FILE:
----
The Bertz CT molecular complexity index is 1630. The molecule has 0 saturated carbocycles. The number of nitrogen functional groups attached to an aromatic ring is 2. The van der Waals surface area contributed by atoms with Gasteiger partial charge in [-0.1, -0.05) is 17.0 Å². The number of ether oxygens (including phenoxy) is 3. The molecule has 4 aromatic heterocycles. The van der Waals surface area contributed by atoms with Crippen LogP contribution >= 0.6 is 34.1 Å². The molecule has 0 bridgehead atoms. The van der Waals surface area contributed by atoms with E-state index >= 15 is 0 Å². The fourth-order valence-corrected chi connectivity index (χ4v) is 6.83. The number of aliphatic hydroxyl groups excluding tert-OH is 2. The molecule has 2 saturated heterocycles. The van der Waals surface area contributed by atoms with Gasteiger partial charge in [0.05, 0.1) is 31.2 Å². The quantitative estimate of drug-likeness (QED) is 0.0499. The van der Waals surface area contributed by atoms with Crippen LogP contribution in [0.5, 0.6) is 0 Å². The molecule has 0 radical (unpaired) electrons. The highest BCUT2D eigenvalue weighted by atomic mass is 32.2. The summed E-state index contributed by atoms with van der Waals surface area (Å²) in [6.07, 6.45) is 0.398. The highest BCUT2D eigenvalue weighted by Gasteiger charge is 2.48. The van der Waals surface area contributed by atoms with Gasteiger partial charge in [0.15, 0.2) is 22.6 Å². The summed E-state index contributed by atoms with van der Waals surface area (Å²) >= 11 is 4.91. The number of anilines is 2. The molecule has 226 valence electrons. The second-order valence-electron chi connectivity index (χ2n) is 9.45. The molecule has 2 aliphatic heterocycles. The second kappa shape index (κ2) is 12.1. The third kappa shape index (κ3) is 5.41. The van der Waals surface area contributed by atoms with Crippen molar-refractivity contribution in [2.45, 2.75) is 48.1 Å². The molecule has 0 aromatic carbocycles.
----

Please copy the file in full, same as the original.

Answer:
The Bertz CT molecular complexity index is 1630. The molecule has 0 saturated carbocycles. The number of nitrogen functional groups attached to an aromatic ring is 2. The van der Waals surface area contributed by atoms with Gasteiger partial charge in [-0.1, -0.05) is 17.0 Å². The number of ether oxygens (including phenoxy) is 3. The molecule has 4 aromatic heterocycles. The van der Waals surface area contributed by atoms with Crippen LogP contribution >= 0.6 is 34.1 Å². The molecule has 0 bridgehead atoms. The van der Waals surface area contributed by atoms with E-state index >= 15 is 0 Å². The fourth-order valence-corrected chi connectivity index (χ4v) is 6.83. The number of aliphatic hydroxyl groups excluding tert-OH is 2. The molecule has 2 saturated heterocycles. The van der Waals surface area contributed by atoms with Gasteiger partial charge in [0.05, 0.1) is 31.2 Å². The quantitative estimate of drug-likeness (QED) is 0.0499. The van der Waals surface area contributed by atoms with Crippen LogP contribution in [0.5, 0.6) is 0 Å². The molecule has 0 radical (unpaired) electrons. The highest BCUT2D eigenvalue weighted by atomic mass is 32.2. The summed E-state index contributed by atoms with van der Waals surface area (Å²) in [6.07, 6.45) is 0.398. The highest BCUT2D eigenvalue weighted by Gasteiger charge is 2.48. The van der Waals surface area contributed by atoms with Gasteiger partial charge in [0.15, 0.2) is 22.6 Å². The summed E-state index contributed by atoms with van der Waals surface area (Å²) >= 11 is 4.91. The number of anilines is 2. The molecule has 226 valence electrons. The second-order valence-electron chi connectivity index (χ2n) is 9.45. The molecule has 2 aliphatic heterocycles. The second kappa shape index (κ2) is 12.1. The third kappa shape index (κ3) is 5.41. The van der Waals surface area contributed by atoms with Crippen molar-refractivity contribution in [2.45, 2.75) is 48.1 Å². The molecule has 0 aromatic carbocycles.